It Works for Me” will provide you an opportunity to share your lawn care ideas and methods that you have found to be helpful in your day to day landscape operation. We even want to know about ideas that have failed or proven disastrous so that other people might avoid making the same error. Send us an email describing your idea, what you did, how it was done, if it saved you money, whose idea it was, how long it took and so on. Send any photos or drawings (jpg or gif files) as well.

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eMail: editor@progardenbiz.com

ProGardenBiz has not tested and does not guarantee or endorse these ideas.

Lawn Care Tricks with Food Coloring…

We use to use the special additives for spray marking when we sprayed for weeds. It became too expensive so we started to use food coloring. It works great and it doesn’t stain as bad as some of the commercially available products.

P.E.
Tucson, AZ

Try Land Mines…

Have a problem with people cutting through shrub areas and cutting corners? Try a few well placed rocks, or try lining the “path” with lots of different size rocks. Have a problem with people taking short cuts down a small slope face? Get a 4′ by 8′ wire sheet with a minimum of 6″ by 6″ spacings. Cut it to fit the path. Place several 2″ by 2″ stakes about 18″ apart. Make sure that the stakes stick up level with the top of the ground cover you have. Nail the wire sheet to the stakes. You can also plant thorny vines through the wire. If that doesn’t work try land mines.

K.W.
El Cajon, CA

For solving path problems, I always liked the innovative design solution used by a forward thinking landscape designer. The landscaping was being installed in a shopping center with typical islands in the parking area. The designer made a general plan, but requested that the contractor doing the install only put in the irrigation system and the top soil graded to final grade with no plantings. Small signs were put up to explain that the landscaping was still under construction and the shopping center opened for business.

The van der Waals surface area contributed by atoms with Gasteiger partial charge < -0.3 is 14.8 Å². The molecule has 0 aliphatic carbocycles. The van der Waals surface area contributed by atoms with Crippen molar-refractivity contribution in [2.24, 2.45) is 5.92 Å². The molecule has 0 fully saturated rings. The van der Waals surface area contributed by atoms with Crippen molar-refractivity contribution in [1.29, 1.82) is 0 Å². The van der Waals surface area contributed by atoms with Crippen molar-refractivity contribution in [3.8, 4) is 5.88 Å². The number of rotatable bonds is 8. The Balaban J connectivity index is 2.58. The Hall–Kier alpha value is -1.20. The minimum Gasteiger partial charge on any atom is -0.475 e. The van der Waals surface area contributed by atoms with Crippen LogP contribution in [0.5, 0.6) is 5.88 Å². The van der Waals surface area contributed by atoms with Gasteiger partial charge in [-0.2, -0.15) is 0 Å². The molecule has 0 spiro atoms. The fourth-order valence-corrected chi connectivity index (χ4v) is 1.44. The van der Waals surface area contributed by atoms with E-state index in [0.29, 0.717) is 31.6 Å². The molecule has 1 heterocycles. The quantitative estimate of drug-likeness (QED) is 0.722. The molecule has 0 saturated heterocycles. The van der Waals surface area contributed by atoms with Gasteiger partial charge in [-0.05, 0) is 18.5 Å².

Within a week there were clear paths in use across various areas of the landscaping where people decided to take “shortcuts”. The designer than finalized the planting plans and incorporated these paths into the plan. The paths were formalized with concrete walks or stepping stones.

The people showed where they wanted to walk and the landscaping conformed. - Editor

If get an idea its mine!

Why should I tell other people what works for me in my lawn care business? If I figure something out that does a better job than what everyone else is doing and it gets me more work I’m not going to tell anyone. They can figure it out for themselves. If get an idea its mine!

B.N.
Las Vegas, NV

Be a sport. If you have a technique or a method that is so unique and exclusive, please don’t tell anyone. You are right in that instance. The things we want to hear about are the clever ways you tackle everyday problems such as the ideas of above. No sense to being stingy with a few ideas. - Editor

A New Way to Use Round-up

This way I use to control bermuda grass in the grey leaved, yellow flowered trailing gazania has only proven disastrous once. I use Round-Up. I mix it about 3/4 ounce to the gallon. It can take about 3 or 4 tries, but I usually kill the bermuda and not the gazania. It doesn’t work on other varieties. Another thing I noticed was that it didn’t bloom so much after I sprayed for a few months, but then with some fertilizer it was fine.

J.R.
Phoenix, Arizona

The Case of the Lost Irrigation Zone

Several years ago we took over a large residential apartment complex that was an irrigation man’s nightmare. Our biggest problem was locating all the valves (about 200) and determining which of the 20 controllers operated them. After a lot of trudging about, poking through ground cover and under jungles of shrubs we located all the valves. We realized that trying to remember where all these valves were located would be impossible. We therefore drew simple line drawings on quadrille paper, one drawing for each controller, showing the locations and station numbers of the valves in its area. We then sealed the drawings in plastic. Now each controller has its own map safely locked inside with a grease pencil to make notations of problems.

L.E.
Orange, CA